Sleeping With the Lights On: Discovery
of New Fruit Fly Protein
Illuminates Circadian Response to Light
(Philadelphia, PA) - Researchers at the University
of Pennsylvania School of Medicine have identified a new protein
required for the circadian response to light in fruit flies. The discovery
of this protein - named JET - brings investigators one step closer to
understanding the process by which the body’s internal clock synchronizes
to light. Understanding how light affects circadian (24-hour) rhythms
will likely open doors to future treatments of jetlag.
The body’s 24-hour clock controls a multitude of internal functions
such as periods of sleep and wakefulness, body temperature, and metabolism.
Although circadian function produces a stable rhythm in the body, the
biological clock will reset in response to light. The human condition
known as jet lag takes place during the period when the body is attempting
to resynchronize to the environmental light changes brought on by travel,
namely from one time zone to another.
A mutant fruit fly that possesses jetlag-like behaviors enabled senior
author Amita Sehgal, PhD, Professor of Neuroscience at
Penn and a Howard Hughes Medical Institute (HHMI) Investigator, and colleagues
to identify the gene and subsequent protein that aids in the response
of the internal biological clock to light. The researchers report their
findings in most recent issue of Science.
To test the circadian rhythm of fruit flies, Sehgal and others exposed
wild type (control) and mutant flies to several light and dark settings
- constant darkness, constant light, and equal periods of light and darkness
(a light-dark cycle). During exposure to constant light for one week,
the controls developed a disrupted sleep pattern after a few days, while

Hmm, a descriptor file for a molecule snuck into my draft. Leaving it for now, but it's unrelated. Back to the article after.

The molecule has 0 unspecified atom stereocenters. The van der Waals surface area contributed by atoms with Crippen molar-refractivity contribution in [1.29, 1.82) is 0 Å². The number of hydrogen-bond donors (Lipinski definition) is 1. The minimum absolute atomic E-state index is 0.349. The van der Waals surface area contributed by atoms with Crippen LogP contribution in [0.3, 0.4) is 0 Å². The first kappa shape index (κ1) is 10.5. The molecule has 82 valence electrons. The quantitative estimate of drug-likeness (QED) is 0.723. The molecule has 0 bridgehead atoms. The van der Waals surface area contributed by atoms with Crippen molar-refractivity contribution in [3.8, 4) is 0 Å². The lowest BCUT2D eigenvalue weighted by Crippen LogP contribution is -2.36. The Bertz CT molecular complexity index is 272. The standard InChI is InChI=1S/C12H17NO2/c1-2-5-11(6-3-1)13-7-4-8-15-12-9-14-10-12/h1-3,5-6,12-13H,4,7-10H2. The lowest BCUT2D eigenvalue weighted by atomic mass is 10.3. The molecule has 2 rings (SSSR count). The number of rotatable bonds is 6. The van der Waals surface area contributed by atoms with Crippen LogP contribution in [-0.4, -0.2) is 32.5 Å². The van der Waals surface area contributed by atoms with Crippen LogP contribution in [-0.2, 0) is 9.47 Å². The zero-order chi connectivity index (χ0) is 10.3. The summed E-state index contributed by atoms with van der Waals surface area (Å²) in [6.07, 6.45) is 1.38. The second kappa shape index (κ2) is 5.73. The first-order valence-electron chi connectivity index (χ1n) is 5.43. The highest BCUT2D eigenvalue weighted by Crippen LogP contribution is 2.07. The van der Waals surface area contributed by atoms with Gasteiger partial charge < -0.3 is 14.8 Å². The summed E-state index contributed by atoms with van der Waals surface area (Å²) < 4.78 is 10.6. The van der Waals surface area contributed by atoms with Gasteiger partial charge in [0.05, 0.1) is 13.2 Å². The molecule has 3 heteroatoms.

the mutants maintained a regular circadian rhythm. The mutant and control
flies displayed no behavioral differences during their exposure to constant
darkness and the light-dark cycle. However, when the fruit flies were
shifted from one light-dark cycle to another, the mutant flies took two
days longer to adjust their sleep-wake cycle to the new light-dark schedule.
“The behavior of the mutant flies is similar to that displayed in
a person who has prolonged jetlag,” notes Sehgal. In search of answers
to the mutant’s defective circadian response to light, Sehgal and
colleagues looked to the molecular details of the clock cells in the jetlag
When a fruit fly is exposed to light, a photoreceptor called cryptochrome
(CRY) transduces the light signal and kicks off a series of reactions
within the clock cells of the brain. Under normal conditions, CRY will
respond to light by binding to a protein called timeless (TIM). A second
protein, a member of the F-box protein family, also binds to TIM, signaling
TIM for cellular destruction.
Genetic analysis revealed that the jetlag flies possess a mutation in
a gene that encodes a member of the F-box protein family. A closer examination
of the protein produced by the mutated sequence led researchers to JET,
a new protein within the F-box protein family.
“Since the degradation of TIM always happens in the presence of
light, the animal associates the absence of TIM with daytime hours,”
explains Sehgal. The mutated JET protein reduces the light-dependent degradation
of TIM and the circadian response to light.
Sehgal and others were able to reverse the behaviors in the jetlag flies
by genetically replacing the mutated gene sequence with the normal sequence,
which led to the production of the wild-type (control) JET protein. When
the jetlag flies acquired the normal JET protein, regular TIM degradation
took place and the fruit fly was better able to adjust to shifts in the
Future studies in the Sehgal lab will focus on continuing to identify
other molecules required for the circadian response to light. “Some
of the molecules required for the circadian light response in flies may
be conserved in humans. Over time, we will have a better understanding
of how the human clock responds to light and may be able to design drugs
to treat jetlag,” concludes Sehgal.
Study co-authors are Kyunghee Koh and Xiangzhong Zheng, both from Penn.
These studies were funded by the National Institutes of Health and HHMI.
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